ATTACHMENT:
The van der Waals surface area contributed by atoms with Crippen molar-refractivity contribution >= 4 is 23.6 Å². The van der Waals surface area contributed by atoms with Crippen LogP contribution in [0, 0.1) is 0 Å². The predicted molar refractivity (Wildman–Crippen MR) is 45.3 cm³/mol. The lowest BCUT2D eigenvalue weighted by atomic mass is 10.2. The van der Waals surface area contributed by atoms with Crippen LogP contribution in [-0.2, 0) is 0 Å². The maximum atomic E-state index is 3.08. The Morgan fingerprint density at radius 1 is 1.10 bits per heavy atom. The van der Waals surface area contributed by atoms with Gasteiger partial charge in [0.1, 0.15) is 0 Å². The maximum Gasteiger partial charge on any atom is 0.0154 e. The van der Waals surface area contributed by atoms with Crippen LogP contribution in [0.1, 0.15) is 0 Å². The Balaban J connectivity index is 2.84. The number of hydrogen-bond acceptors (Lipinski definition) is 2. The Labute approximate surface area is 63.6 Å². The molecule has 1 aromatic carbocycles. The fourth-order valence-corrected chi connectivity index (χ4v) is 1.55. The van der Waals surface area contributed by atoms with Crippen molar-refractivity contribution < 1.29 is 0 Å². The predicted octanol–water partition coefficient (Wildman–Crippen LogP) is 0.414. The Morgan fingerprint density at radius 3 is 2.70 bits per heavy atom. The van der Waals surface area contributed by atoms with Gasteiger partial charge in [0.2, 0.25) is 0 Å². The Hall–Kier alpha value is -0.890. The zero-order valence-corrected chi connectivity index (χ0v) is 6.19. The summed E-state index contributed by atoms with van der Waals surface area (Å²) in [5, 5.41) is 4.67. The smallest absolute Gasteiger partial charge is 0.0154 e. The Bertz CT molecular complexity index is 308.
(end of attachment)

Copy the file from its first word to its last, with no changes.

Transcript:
The van der Waals surface area contributed by atoms with Crippen molar-refractivity contribution >= 4 is 23.6 Å². The van der Waals surface area contributed by atoms with Crippen LogP contribution in [0, 0.1) is 0 Å². The predicted molar refractivity (Wildman–Crippen MR) is 45.3 cm³/mol. The lowest BCUT2D eigenvalue weighted by atomic mass is 10.2. The van der Waals surface area contributed by atoms with Crippen LogP contribution in [-0.2, 0) is 0 Å². The maximum atomic E-state index is 3.08. The Morgan fingerprint density at radius 1 is 1.10 bits per heavy atom. The van der Waals surface area contributed by atoms with Gasteiger partial charge in [0.1, 0.15) is 0 Å². The maximum Gasteiger partial charge on any atom is 0.0154 e. The van der Waals surface area contributed by atoms with Crippen LogP contribution in [0.1, 0.15) is 0 Å². The Balaban J connectivity index is 2.84. The number of hydrogen-bond acceptors (Lipinski definition) is 2. The Labute approximate surface area is 63.6 Å². The molecule has 1 aromatic carbocycles. The fourth-order valence-corrected chi connectivity index (χ4v) is 1.55. The van der Waals surface area contributed by atoms with Crippen molar-refractivity contribution < 1.29 is 0 Å². The predicted octanol–water partition coefficient (Wildman–Crippen LogP) is 0.414. The Morgan fingerprint density at radius 3 is 2.70 bits per heavy atom. The van der Waals surface area contributed by atoms with Gasteiger partial charge in [0.2, 0.25) is 0 Å². The Hall–Kier alpha value is -0.890. The zero-order valence-corrected chi connectivity index (χ0v) is 6.19. The summed E-state index contributed by atoms with van der Waals surface area (Å²) in [5, 5.41) is 4.67. The smallest absolute Gasteiger partial charge is 0.0154 e. The Bertz CT molecular complexity index is 308.